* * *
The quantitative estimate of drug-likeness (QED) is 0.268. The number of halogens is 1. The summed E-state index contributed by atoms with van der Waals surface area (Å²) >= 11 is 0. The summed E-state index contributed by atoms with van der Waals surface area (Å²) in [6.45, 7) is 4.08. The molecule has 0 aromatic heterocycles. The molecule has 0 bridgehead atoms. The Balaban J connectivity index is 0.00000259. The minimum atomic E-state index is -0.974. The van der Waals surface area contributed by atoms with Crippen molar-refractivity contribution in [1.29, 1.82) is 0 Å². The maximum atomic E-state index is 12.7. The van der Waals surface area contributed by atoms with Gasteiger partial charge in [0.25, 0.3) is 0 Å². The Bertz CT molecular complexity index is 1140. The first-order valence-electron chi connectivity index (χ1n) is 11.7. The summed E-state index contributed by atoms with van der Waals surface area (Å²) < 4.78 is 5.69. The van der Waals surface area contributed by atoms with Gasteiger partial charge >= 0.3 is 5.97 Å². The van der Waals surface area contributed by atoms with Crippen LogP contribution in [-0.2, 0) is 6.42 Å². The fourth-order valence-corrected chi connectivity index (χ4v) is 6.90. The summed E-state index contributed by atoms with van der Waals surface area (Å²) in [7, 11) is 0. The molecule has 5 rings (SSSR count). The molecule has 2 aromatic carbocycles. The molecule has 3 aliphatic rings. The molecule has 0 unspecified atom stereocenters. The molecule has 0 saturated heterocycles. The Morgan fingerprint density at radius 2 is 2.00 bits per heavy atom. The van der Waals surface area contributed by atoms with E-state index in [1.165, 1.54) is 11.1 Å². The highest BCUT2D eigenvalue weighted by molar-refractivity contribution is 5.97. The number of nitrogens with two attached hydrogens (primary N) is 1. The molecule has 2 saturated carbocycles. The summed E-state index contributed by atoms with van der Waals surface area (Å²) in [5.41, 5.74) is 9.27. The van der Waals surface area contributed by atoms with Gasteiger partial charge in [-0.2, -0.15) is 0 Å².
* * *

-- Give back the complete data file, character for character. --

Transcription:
The quantitative estimate of drug-likeness (QED) is 0.268. The number of halogens is 1. The summed E-state index contributed by atoms with van der Waals surface area (Å²) >= 11 is 0. The summed E-state index contributed by atoms with van der Waals surface area (Å²) in [6.45, 7) is 4.08. The molecule has 0 aromatic heterocycles. The molecule has 0 bridgehead atoms. The Balaban J connectivity index is 0.00000259. The minimum atomic E-state index is -0.974. The van der Waals surface area contributed by atoms with Crippen molar-refractivity contribution in [1.29, 1.82) is 0 Å². The maximum atomic E-state index is 12.7. The van der Waals surface area contributed by atoms with Gasteiger partial charge in [0.25, 0.3) is 0 Å². The Bertz CT molecular complexity index is 1140. The first-order valence-electron chi connectivity index (χ1n) is 11.7. The summed E-state index contributed by atoms with van der Waals surface area (Å²) < 4.78 is 5.69. The van der Waals surface area contributed by atoms with Gasteiger partial charge >= 0.3 is 5.97 Å². The van der Waals surface area contributed by atoms with Crippen LogP contribution in [-0.2, 0) is 6.42 Å². The fourth-order valence-corrected chi connectivity index (χ4v) is 6.90. The summed E-state index contributed by atoms with van der Waals surface area (Å²) in [7, 11) is 0. The molecule has 5 rings (SSSR count). The molecule has 2 aromatic carbocycles. The molecule has 3 aliphatic rings. The molecule has 0 unspecified atom stereocenters. The molecule has 0 saturated heterocycles. The Morgan fingerprint density at radius 2 is 2.00 bits per heavy atom. The van der Waals surface area contributed by atoms with E-state index in [1.165, 1.54) is 11.1 Å². The highest BCUT2D eigenvalue weighted by molar-refractivity contribution is 5.97. The number of nitrogens with two attached hydrogens (primary N) is 1. The molecule has 2 saturated carbocycles. The summed E-state index contributed by atoms with van der Waals surface area (Å²) in [5.41, 5.74) is 9.27. The van der Waals surface area contributed by atoms with Gasteiger partial charge in [-0.2, -0.15) is 0 Å².